Roques de Garcia Tenerife
Visitors to Tenerife would be forgiven for thinking that holidays to this beautiful island is all about the beach, eating and shopping. The island’s got much more to offer than that, though, and one of the best natural attractions is the Roques de Garcia, a group of remarkable and unique rock formations found in Teide National Park.
Teide National Park, in the centre of Tenerife, is one of Spain’s oldest parks, but more impressively, it’s the biggest and oldest park in the whole of the Canary Islands. Home to Spain’s highest mountain, Mount Teide rises to an impressive 3,718m. You’ll find a landscape of volcanoes and craters as well as solidified and blackened lava fields. It’s the perfect location for filming, and some epic Hollywood blockbusters like Clash of the Titans and Wrath of the Titans were filmed here, as was an episode of Doctor Who with Peter Capaldi.
Just driving up to the park and the Roques de Garcia is an experience in itself. See how the landscape changes and becomes more lunar as you climb up the mountain’s slopes. The park is easily accessible by car, and there are plenty of excursions you can book as well as several local bus routes that run during the week to the cable car base station.
Once in the park, many visitors head straight for the Roques de Garcia. The rocks are formed from an ancient volcanic crater wall and can be found just south of the Teide peak. They’re among some of the most popular things to see in Teide National Park, and it’s definitely worth remembering to take your camera.
What are they?
These weirdly shaped rocks, formed as a result of volcanic eruptions, are best known for their strange and unique shapes. The most photographed of these rocks is Roque Cinchado, also known as God’s Finger. You’ll find plenty of photos of this on postcards of Tenerife, with Teide in the background. The rock even used to be on Spanish banknotes before the country adopted Euros.
You have to see Cinchado close up to appreciate its unusual and continually eroding formations. You’ll see how it’s disintegrating more at its base, so it looks like one day it might topple over. Cinchado is very popular with park visitors, and if you don’t fancy just standing and staring at it, there’s an easy 1.5km walk circling the rock.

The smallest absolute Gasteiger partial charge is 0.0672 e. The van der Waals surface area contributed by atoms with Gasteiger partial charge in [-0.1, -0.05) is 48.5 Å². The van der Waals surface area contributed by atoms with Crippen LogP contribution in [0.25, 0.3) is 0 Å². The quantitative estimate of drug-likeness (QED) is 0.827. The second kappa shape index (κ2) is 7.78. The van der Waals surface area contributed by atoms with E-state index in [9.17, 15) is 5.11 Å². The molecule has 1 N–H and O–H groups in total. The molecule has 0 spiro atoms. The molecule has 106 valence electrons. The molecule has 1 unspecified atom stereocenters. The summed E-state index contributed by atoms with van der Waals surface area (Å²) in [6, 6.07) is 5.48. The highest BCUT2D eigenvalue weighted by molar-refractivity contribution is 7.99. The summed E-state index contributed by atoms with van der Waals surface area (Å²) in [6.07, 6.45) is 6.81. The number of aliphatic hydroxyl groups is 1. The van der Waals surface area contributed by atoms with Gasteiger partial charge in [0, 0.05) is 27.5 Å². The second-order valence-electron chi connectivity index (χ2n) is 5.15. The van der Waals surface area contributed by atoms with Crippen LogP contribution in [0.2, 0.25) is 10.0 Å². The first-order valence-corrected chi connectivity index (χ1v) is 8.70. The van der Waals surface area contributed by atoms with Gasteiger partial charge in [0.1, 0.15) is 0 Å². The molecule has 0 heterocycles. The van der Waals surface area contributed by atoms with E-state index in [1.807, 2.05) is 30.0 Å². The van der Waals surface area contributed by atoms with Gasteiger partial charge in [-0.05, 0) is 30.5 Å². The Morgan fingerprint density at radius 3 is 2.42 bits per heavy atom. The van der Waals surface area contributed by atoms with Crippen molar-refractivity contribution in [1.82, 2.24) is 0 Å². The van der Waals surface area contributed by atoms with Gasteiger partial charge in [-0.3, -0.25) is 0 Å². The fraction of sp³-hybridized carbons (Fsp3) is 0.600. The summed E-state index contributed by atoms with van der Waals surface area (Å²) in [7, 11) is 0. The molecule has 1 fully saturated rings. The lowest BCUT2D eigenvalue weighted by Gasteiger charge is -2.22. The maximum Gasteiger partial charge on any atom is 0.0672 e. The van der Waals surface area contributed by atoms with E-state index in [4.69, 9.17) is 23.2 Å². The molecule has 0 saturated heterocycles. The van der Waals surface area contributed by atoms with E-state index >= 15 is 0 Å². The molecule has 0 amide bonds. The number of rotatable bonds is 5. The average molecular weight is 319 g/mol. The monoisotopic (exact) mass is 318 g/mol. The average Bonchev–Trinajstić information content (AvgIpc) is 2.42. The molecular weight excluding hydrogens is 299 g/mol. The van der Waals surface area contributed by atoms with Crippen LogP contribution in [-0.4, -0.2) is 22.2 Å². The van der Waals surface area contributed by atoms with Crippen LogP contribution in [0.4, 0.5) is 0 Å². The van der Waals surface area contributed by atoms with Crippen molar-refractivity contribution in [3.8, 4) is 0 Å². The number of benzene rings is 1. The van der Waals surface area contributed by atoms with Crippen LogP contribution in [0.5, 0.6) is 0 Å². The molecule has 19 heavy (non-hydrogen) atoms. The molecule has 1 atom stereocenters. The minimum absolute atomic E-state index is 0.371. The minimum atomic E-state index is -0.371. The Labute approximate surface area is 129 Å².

Grab your crampons
The tallest of this group of rocks is La Catedral, at 200 metres high, and a must for climbers. It’s best viewed closer up rather than from the Roques de Garcia car park. Each rock has a name, including Roques Blancos (white rocks) and El Queso (the cheese). If you want to get the best views of these stones, there’s a two-hour circular walk you can take.
Take the cable car to the top
You can’t go to Teide National Park without taking the cable car to the highest point of Teide’s peak, also known as Pico del Teide. It’s only an eight-minute 1200 metre ride and the easiest way to get to the top and back down again.
The views are magnificent, and on a clear day, you’ll see across the Atlantic to the neighbouring islands of La Gomera, Gran Canaria, El Hierro, and La Palma. Just remember to wear sensible shoes, take a bottle of water, and something warm to wear. It’s cold at the summit, and the weather has a habit of changing quite suddenly, so don’t get caught out.
If you’re fit enough, once you’re at the top, you can walk around, but the only way to actually get to the mouth of the volcano itself is to obtain a permit in advance.
If it’s all about views and relaxation for you, you can grab a sunset cable ride to the top. From here you’ll enjoy one of the most amazing views in Europe. It’s great for snapping some photos and looking up at the stars. It’s even possible to wine and dine at the base station with a menu designed by a Michelin-starred chef.
If you fancy a quieter time away from the crowds, take the cable car and head to Pico Viejo, or Old Peak volcano, which last erupted in 1798. It’s the second highest peak in Spain. It’s a lava-laden walk and best done with a guide so you can hear about the peak’s history and Teide’s heritage.
Stargazing in Tenerife
If you want to get even closer to the stars, including our very own sun, plan a visit to the Teide Observatory, the largest solar observatory in the world. The first telescope was set up in 1964, and one of the observatory’s most important discoveries is that the sun has its own frequency and it beats every five minutes. During your guided tour you’ll be able to view the sun through two different telescopes.
Whatever type of Tenerife holiday you choose for you and your family, make sure you add the Roques de Garcia to your to do list.